So how were they shifting? So we’ve been in conversation, and one of their team members, the owner was literally pen to paper and ready to sign, and one of their team members went to our website and said, “Well, hold on a minute. We don’t see any equity statements on their site.”

Drew McLellan:

Interesting.

Karley Cunningham:

“Our strategic partners are all White and cis-appearing,” and this particular team member, as a millennial, wasn’t on LinkedIn. So they were looking at my other profiles, which actually, funny enough, was just Instagram, which I’m not active on. So they weren’t seeing anything there. So they rang the alarm bell and that caused the whole process of, “Well, hold on a minute here.” So they went back and pulled in two or three other agencies into the process, and we ended up losing the contract.

Drew McLellan:

Wow.

Karley Cunningham:

It was simply because I thought that was enough, my LinkedIn, because I very so active there and it’s-

Drew McLellan:

Yeah, interesting. So in this case, you we’re blatant enough about your beliefs.

Karley Cunningham:

Yeah.

Drew McLellan:

Yeah, and honestly-

Karley Cunningham:

Yeah, and also the learning of it, right? The learning of being-

Drew McLellan:

I think that’s where we’re heading, right? That’s that you’re going to have to be, whether you like it or not, you’re going to have to be out there. Again, whatever, as you said earlier in the conversation, whatever your freak flag is, whatever it is, again, whether it’s Biden or Trump or abortion or whatever it is, you’re going to have to start waving it because people, your consumers, in our case, clients or prospects and our other consumers, potential employees are like, “You know what? I want to know.”

Karley Cunningham:

Things have just become so transparent, and that leads right back into how we build our agencies and authenticity. I know I’m going to talk to your buddy Steven in a couple days about how to develop authenticity and how to weave it right into your brand because there’s not one thing that makes us different, and it’s certainly not service price or speed. Even though some companies are like, “Hey, our service is better,” I’m like, “Really? How do you know?”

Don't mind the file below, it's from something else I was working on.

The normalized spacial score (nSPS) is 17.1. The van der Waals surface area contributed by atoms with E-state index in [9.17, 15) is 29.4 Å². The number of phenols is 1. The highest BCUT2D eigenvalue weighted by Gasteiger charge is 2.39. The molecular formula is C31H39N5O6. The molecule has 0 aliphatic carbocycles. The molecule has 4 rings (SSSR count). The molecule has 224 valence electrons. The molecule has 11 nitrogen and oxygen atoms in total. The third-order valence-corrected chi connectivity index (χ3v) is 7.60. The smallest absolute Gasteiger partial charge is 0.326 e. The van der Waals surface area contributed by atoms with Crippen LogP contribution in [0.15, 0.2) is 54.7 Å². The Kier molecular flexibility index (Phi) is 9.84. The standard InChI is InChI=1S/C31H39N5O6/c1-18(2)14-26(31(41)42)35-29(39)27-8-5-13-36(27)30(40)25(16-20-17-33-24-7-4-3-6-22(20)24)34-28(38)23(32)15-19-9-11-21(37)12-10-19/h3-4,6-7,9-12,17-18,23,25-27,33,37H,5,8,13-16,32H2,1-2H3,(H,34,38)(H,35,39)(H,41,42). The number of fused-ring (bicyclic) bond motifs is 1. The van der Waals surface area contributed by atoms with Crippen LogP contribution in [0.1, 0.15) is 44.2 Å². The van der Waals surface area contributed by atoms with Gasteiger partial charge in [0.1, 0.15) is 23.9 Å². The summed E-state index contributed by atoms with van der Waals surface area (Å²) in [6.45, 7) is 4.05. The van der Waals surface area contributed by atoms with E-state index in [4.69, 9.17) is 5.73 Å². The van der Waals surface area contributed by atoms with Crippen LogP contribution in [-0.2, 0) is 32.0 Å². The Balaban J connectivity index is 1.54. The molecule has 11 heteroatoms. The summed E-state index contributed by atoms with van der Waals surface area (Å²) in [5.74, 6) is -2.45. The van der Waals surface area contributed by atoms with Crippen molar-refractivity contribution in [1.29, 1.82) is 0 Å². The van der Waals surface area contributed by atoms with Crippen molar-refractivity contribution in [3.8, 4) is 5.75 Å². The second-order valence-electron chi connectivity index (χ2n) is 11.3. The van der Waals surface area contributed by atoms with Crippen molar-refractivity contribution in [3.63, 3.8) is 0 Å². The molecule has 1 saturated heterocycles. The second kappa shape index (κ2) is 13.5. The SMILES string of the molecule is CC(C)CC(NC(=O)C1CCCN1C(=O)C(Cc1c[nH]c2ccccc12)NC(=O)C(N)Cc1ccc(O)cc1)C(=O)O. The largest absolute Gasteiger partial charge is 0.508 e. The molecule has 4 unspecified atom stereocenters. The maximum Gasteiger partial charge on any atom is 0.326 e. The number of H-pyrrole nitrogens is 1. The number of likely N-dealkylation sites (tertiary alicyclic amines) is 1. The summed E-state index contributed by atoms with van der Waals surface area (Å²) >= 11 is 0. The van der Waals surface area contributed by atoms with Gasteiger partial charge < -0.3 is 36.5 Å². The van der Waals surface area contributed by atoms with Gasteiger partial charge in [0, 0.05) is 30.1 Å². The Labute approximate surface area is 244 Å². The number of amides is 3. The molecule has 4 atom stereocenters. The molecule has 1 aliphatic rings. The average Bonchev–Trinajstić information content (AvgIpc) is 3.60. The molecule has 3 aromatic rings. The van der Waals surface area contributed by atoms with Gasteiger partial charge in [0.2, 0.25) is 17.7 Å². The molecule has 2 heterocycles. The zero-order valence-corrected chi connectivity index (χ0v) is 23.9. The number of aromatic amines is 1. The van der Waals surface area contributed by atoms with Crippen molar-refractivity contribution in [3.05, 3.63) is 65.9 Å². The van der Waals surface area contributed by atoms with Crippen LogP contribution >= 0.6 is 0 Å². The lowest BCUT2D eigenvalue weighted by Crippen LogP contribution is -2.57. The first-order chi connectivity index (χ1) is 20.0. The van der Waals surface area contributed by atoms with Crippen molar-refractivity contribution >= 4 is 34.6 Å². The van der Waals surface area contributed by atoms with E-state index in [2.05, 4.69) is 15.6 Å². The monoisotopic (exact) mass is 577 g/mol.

Drew McLellan:

I always like when brands say, they have some tagline that’s the equivalent of, “It’s our people,” and I’m like, “Because all your competitors only hire morons and boobs. That’s what you’re saying is that they have no good employees, whatsoever, and you’ve got all the prizes.” I’m going to vote no on that. I don’t think that’s actually accurate.

Karley Cunningham:

Yeah,. We have a prospect going through that right now. It’s like, “They’re better people,” and I’m like, “Okay, but what about your people? What do you all believe that brings you together?”

Drew McLellan:

“… and how do you behave differently? What does it look like and feel like to me?” Again, our core values, our beliefs, what we’re willing to fight for, what we’re not willing to tolerate, which, actually, I think it’s more about that. I think people are saying, “You know what? What aren’t you willing to tolerate anymore? What will you stand against, and what will you fight to change?”

I think that’s what people are asking. The world needs so many advocates for so many different issues, and people want to know that if they’re going to go to battle, they want to know if you’re going to be next to them in the battle or not.

Karley Cunningham:

… or are you going to pick up your ball and go home when it gets hard?

Drew McLellan:

Right, right or worse, are they going to see you on the other side?

Karley Cunningham:

That’s a pretty scary prospect, isn’t it?

Drew McLellan:

Yeah. Right. Yeah. Oh, this is fascinating. So as you’re wrapping up the workshop, what are the action items because, again, you can do all of this work, but then is it a matter of, I mean, do I fire the clients that aren’t in alignment? Do I say to the employee that has a belief that is opposite of mine, “Look, we probably need to find you a new home”? What’s the outcome of all of this?